I remember that I refused to join my parents when they returned to Dr. Otterbein’s office several days later to hear the results of the evaluation. Fortunately, my parents recorded the meeting. While alone in my room, I listened to the cassette tape (it was the early ‘90s), and was blown away by how well the psychologist could explain my way of functioning in the world, all from those silly tests! He described how my brain could solve challenging problems, but had great difficulty staying on task and filtering out distraction. He gave this problem a name, which at the time was ADD, now known as ADHD-Predominantly Inattentive Type. I heard him explain to my parents how my cognitive profile accounted for how frequently I lose points on math tests for forgetting to carry the 1, and take twice as long as my friends to complete a simple assignment, and lose my soccer bag for 11 th time, etc. I choked up as I finally felt understood. To have Dr. Otterbein explain ADD to my parents so that they too could eventually understand meant the world to me. The message he gave me was, “There is nothing wrong with you as a person, you just have a different kind of brain. So, you have to do things differently.”
I took the advice concretely. The rest of high school, I studied much more than my friends, but in short 15-minute bursts with breaks in between. I studied walking around and wrote papers standing up. I benefitted from taking Ritalin. Teachers had never heard of ADHD. So, when I asked for extra time, they politely denied it. However, a few were willing to help me after school when I came in asking them to explain something they had likely already said in class. None of it felt easy, but for the first time in a long time, putting the effort into school felt worthwhile.
My grades shot up and I was admitted into my reach school for college. I did not feel that I belonged there, but continued to follow Dr. Otterbein’s advice and do things differently. For instance, I was the only guy I knew who carried his desktop to the library multiple times per week to write papers because I could not focus in the dorms (nobody had laptops then). I am sure people thought I was odd, but I made the dean’s list all four years and was inducted into the Phi Beta Kappa Honor Society. After college, I was accepted into graduate school with a full scholarship, followed by a postdoctoral fellowship in neuropsychology. Before my diagnosis and treatment, I never would have thought a career that required so much academically would be possible for me.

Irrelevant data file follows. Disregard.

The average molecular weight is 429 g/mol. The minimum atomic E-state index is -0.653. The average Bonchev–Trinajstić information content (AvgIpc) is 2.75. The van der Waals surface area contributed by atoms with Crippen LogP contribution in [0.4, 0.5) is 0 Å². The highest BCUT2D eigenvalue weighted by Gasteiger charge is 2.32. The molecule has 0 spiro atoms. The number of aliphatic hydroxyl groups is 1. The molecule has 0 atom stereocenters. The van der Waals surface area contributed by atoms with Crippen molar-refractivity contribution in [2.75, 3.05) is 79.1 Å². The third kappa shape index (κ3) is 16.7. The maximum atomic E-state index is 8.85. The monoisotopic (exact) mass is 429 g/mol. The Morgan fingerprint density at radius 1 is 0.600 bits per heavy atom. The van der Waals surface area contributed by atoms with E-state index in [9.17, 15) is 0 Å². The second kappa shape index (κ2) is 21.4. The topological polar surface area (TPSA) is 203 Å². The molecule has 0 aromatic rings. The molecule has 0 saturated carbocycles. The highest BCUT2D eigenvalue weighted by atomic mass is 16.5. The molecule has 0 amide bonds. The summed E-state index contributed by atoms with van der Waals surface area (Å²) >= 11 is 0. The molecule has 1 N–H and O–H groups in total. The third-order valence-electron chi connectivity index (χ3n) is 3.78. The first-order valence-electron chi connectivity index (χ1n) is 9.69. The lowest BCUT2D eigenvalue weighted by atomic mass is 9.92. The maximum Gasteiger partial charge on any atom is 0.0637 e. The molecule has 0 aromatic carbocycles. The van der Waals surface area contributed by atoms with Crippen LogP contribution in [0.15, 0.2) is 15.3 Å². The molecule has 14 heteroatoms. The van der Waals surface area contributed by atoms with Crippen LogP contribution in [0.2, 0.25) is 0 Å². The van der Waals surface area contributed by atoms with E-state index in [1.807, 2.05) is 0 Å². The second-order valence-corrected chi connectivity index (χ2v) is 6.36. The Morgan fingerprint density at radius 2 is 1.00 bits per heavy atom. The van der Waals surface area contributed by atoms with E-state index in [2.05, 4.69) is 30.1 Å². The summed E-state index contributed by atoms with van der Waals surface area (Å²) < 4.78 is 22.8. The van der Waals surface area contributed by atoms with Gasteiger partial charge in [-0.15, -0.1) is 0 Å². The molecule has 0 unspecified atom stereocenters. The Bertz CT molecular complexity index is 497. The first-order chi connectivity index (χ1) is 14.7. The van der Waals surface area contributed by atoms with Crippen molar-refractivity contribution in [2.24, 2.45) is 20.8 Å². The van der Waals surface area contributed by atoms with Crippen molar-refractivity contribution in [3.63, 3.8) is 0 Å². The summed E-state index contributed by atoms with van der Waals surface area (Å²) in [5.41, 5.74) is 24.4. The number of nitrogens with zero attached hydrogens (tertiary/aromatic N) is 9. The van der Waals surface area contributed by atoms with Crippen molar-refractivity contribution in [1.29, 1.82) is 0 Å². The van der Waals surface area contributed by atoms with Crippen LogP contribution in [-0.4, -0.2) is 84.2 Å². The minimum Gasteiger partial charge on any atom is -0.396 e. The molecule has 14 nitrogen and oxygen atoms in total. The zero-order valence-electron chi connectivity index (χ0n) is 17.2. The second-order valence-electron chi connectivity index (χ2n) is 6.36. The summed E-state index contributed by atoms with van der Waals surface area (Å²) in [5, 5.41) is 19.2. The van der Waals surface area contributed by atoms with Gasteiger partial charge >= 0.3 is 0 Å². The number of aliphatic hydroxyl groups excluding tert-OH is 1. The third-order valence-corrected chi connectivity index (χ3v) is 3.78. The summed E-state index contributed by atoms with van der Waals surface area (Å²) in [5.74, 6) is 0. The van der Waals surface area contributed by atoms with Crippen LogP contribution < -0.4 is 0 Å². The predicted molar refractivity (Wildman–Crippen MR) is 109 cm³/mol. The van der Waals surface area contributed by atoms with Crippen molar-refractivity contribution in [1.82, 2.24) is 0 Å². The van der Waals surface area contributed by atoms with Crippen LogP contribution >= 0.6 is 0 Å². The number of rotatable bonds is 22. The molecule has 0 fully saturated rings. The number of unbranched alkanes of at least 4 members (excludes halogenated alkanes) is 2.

At present, I have the honor of working with people as a psychologist, helping them to understand themselves and use their unique brains to move in the direction of what they value in life. I still have a different brain and still do things differently. Though I have not taken medication for more than a couple decades, my strategies and practices work well for me. I am constantly molding my daily life to fit with how my brain functions and continue to have great support from others. I am grateful that life handed me this lemon, because it led to the career path I took and the many opportunities I now have to serve others.
Sharing pieces of my story will hopefully help people with neurologically based learning issues to see themselves as somewhat different, but capable if they do things differently. People with various types of invisible disabilities, if not properly understood and supported, may feel alone and blamed for their problems. The challenges of disabilities are often big enough without the added suffering from internalized self-blame. My hope for those with disabilities is that they come to understand themselves, learn to work with the challenges posed to them, and find a way to get what they want in